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What you eat can prevent arsenic overload

Date:
June 29, 2012
Source:
BioMed Central
Summary:
New research has demonstrated that people who ate more dietary vitamin B12 and animal protein had lower levels of arsenic (measured by deposition in toenails). Total dietary fat, animal fat, vegetable fat and saturated fat were also all associated with lower levels of arsenic, while omega 3 fatty acids, such as those found in fish oil, were associated with increased arsenic.

Millions of people worldwide are exposed to arsenic from contaminated water, and we are all exposed to arsenic via the food we eat. New research published in BioMed Central's open access journal Nutrition Journal has demonstrated that people who ate more dietary vitamin B12 and animal protein had lower levels of arsenic (measured by deposition in toenails). Total dietary fat, animal fat, vegetable fat and saturated fat were also all associated with lower levels of arsenic, while omega 3 fatty acids, such as those found in fish oil, were associated with increased arsenic.

Long term exposure to high levels of arsenic is known to cause skin lesions, cancer and cardiovascular disease, and also affects fetal development. Even low concentrations of arsenic are potentially dangerous. Arsenic is found in some water supplies, but more people are exposed via their diet. Staples such as rice contain arsenic, especially the toxic inorganic forms, while fish, although high in total arsenic, contains organic forms which are thought to be less toxic.

Inside the body arsenic is methylated to aid excretion in urine but arsenic also has an affinity for keratin and can be deposited in hair and nails as they grow. Consequently levels of arsenic preserved in nails or hair can be used as a biomarker for arsenic exposure over periods of months to years.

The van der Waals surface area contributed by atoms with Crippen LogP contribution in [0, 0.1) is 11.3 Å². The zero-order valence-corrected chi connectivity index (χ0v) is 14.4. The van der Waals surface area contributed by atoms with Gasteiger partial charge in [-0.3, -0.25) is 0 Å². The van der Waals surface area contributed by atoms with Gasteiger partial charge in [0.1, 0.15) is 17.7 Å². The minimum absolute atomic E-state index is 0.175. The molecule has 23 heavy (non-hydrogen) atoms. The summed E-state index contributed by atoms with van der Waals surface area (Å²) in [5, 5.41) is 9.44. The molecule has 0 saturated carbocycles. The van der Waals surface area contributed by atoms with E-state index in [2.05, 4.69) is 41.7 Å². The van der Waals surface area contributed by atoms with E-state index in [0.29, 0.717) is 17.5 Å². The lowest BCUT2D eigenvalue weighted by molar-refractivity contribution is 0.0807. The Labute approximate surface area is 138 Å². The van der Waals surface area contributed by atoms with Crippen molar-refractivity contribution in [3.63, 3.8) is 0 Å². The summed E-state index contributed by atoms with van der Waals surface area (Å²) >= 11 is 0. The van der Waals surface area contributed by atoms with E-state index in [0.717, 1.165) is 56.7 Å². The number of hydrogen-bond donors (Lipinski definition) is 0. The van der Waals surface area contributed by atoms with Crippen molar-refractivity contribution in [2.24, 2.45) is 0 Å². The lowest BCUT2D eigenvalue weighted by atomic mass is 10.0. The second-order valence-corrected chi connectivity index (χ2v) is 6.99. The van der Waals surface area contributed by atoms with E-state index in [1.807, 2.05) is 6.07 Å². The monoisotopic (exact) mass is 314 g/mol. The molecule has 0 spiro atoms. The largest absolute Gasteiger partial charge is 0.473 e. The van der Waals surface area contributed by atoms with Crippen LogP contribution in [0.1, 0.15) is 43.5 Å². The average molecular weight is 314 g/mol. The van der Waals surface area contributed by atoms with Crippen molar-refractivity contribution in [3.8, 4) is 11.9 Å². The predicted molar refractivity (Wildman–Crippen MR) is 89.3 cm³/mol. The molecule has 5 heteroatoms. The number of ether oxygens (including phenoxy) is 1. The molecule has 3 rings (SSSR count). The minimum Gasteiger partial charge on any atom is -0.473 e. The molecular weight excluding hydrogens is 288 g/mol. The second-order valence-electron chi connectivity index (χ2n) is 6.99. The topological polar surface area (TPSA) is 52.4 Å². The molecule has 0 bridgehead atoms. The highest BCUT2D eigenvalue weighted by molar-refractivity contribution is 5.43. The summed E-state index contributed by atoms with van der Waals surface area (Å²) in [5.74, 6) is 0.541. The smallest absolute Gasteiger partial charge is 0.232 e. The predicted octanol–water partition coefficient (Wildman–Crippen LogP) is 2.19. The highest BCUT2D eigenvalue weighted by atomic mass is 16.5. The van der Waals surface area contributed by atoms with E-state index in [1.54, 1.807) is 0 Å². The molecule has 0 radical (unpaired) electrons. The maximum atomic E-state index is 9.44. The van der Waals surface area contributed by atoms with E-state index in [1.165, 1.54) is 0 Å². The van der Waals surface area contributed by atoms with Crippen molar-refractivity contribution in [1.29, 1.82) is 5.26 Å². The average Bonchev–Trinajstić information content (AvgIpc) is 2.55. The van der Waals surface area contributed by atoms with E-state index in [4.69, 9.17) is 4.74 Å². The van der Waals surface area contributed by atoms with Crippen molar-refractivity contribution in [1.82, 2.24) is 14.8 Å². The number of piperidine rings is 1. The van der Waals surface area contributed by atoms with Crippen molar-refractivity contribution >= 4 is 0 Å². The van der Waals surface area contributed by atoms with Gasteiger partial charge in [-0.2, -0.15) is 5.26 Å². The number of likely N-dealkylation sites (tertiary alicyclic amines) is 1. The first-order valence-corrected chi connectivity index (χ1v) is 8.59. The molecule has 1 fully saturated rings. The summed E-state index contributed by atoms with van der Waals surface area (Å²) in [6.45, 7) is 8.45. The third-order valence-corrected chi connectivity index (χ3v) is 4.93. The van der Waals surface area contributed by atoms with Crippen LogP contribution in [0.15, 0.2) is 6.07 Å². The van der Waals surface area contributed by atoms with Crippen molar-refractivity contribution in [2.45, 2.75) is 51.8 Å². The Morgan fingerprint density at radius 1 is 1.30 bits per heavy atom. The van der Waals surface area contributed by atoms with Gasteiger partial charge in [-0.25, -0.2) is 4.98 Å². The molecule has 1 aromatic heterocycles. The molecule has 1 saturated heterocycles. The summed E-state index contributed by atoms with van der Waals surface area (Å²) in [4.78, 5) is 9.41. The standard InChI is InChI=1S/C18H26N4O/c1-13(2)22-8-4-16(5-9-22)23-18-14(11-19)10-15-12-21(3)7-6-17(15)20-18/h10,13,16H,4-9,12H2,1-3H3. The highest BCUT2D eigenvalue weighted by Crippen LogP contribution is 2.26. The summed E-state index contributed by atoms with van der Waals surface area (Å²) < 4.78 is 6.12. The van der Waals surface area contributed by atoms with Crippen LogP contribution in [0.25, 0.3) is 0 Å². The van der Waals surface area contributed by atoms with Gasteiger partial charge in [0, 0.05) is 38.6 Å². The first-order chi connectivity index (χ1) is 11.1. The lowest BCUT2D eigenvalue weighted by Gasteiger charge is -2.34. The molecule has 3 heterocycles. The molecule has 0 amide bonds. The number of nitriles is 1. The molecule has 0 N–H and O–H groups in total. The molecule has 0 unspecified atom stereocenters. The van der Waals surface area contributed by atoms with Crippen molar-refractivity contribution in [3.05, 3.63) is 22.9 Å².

Researchers from Dartmouth College and the Geisel School of Medicine at Dartmouth looked at the levels of arsenic in toenails of residents of New Hampshire who all use private groundwater wells as their household water source.

Results of the study showed that arsenic in nails was positively associated with both alcohol and omega 3 fatty acids, however, lower levels of arsenic were found for people who ate greater amounts of vegetable and animal fat. Prof Kathy Cottingham, who directed the study, explained, "While there may be a direct interaction between fats and arsenic preventing absorption or binding to keratin in nails, the results may simply reflect dietary preference, with people who eat a diet rich in fats not eating foods high in arsenic, such as rice."

Joann Gruber, who led the study, noted that, "Humans can be very efficient at removing arsenic from the body. Improved methylation reduces the amount of inorganic arsenic circulating in the body. Surprisingly, we didn't see a reduction in toenail arsenic with other dietary factors known to be necessary for arsenic methylation such as folic acid. This may be because the population we sampled had adequate amounts of these factors in their diet."

The authors are currently working on similar studies in children, through the Children's Environmental Health and Disease Prevention Center at Dartmouth.


Story Source:

The above story is based on materials provided by BioMed Central. Note: Materials may be edited for content and length.


Journal Reference:

  1. Joann F Gruber, Margaret R Karagas, Diane Gilbert-Diamond, Pamela J Bagley, M Scot Zens, Vicki Sayarath, Tracy Punshon, J Steven Morris and Kathryn L Cottingham. Associations between toenail arsenic concentration and dietary factors in a New Hampshire population. Nutrition Journal, 2012; (in press)

Cite This Page:

BioMed Central. "What you eat can prevent arsenic overload." ScienceDaily. ScienceDaily, 29 June 2012. <www.sciencedaily.com/releases/2012/06/120629005456.htm>.
BioMed Central. (2012, June 29). What you eat can prevent arsenic overload. ScienceDaily. Retrieved April 16, 2014 from www.sciencedaily.com/releases/2012/06/120629005456.htm
BioMed Central. "What you eat can prevent arsenic overload." ScienceDaily. www.sciencedaily.com/releases/2012/06/120629005456.htm (accessed April 16, 2014).

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